A History of the “Hawkeye Cauc-eye”
When Ted Cruz surged to the top of a Republican Iowa caucus poll in December, someone who isn’t too keen on the Texas senator made an interesting comment. “Good,” he said, “winning Iowa is the death knell for presidential candidates.” Is he right? Is it better to lose in Iowa than to be victorious? For all its fame as the first nomination contest and the influence it presumably wields from its early results, perhaps Iowa caucus goers aren’t so good at picking the eventual nominees. I recently took a look at the reader’s claim through the prism of history and offer the following pages as a response.
Interestingly, presidential elections have been held in this country for a lot longer than the Iowa Caucus. In fact, the birth of the event did not occur until 1972, almost 200 years after George Washington was elected our first president on February 4, 1789. The history of the Iowa Caucus, therefore, did not provide reams of data from which to draw conclusions about the reader’s assertion. Nevertheless, taking a tour of the Iowa Caucuses over the last 40+ years was enlightening and educational. I hope you’ll find the information I’ve uncovered entertaining and worth a read.In calculating the results, I omitted years in which the incumbent president was running for re-election. These include Republicans Ronald Reagan in 1984, George H.W. Bush in 1992 and George W. Bush in 2004 and Democrats Jimmy Carter in 1980, Bill Clinton in 1996 and Barack Obama in 2012.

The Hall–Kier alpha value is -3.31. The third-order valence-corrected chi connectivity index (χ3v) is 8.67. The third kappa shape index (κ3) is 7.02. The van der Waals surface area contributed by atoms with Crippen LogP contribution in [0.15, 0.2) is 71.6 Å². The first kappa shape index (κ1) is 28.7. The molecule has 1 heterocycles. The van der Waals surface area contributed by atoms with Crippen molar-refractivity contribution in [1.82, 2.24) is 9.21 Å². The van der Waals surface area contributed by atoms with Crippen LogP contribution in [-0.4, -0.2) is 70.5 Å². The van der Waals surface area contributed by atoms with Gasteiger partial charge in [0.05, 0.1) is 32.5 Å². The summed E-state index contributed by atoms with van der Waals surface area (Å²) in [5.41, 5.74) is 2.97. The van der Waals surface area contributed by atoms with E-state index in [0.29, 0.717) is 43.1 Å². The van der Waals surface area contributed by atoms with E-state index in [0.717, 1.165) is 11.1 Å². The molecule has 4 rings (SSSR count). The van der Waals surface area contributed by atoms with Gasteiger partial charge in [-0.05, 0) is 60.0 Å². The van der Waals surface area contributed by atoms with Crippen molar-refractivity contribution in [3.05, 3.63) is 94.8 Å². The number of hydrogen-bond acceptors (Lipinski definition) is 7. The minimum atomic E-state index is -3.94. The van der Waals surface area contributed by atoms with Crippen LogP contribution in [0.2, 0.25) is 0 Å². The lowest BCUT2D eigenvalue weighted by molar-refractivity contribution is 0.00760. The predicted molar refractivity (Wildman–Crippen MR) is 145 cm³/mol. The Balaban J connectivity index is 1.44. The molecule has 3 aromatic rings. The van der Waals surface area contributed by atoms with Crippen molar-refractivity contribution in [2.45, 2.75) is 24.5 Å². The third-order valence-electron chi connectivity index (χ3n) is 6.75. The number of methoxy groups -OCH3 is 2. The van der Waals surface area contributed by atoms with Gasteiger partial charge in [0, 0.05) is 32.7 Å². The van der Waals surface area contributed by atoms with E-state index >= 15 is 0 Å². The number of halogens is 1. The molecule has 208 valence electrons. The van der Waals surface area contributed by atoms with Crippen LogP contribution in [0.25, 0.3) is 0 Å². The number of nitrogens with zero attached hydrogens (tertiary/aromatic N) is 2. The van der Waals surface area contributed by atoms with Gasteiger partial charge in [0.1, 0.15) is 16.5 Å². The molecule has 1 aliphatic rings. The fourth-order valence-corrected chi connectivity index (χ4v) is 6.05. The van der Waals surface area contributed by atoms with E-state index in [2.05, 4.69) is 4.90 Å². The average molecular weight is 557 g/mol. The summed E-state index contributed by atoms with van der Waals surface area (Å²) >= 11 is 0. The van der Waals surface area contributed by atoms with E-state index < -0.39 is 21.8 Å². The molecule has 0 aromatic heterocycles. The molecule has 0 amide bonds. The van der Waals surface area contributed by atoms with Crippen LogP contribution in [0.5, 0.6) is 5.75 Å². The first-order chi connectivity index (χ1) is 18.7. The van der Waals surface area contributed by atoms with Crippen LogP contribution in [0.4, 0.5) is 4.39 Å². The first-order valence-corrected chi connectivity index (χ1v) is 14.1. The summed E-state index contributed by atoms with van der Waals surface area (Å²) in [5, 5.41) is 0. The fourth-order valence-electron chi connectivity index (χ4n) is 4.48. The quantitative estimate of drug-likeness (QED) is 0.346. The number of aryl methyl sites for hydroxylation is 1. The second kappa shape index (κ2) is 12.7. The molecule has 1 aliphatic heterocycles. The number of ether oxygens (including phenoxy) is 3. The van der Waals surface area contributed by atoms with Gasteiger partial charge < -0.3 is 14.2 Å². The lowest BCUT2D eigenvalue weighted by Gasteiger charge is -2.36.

Click the link below to begin our tour of all the Iowa Caucuses spanning both parties and nearly half-century of presidential elections.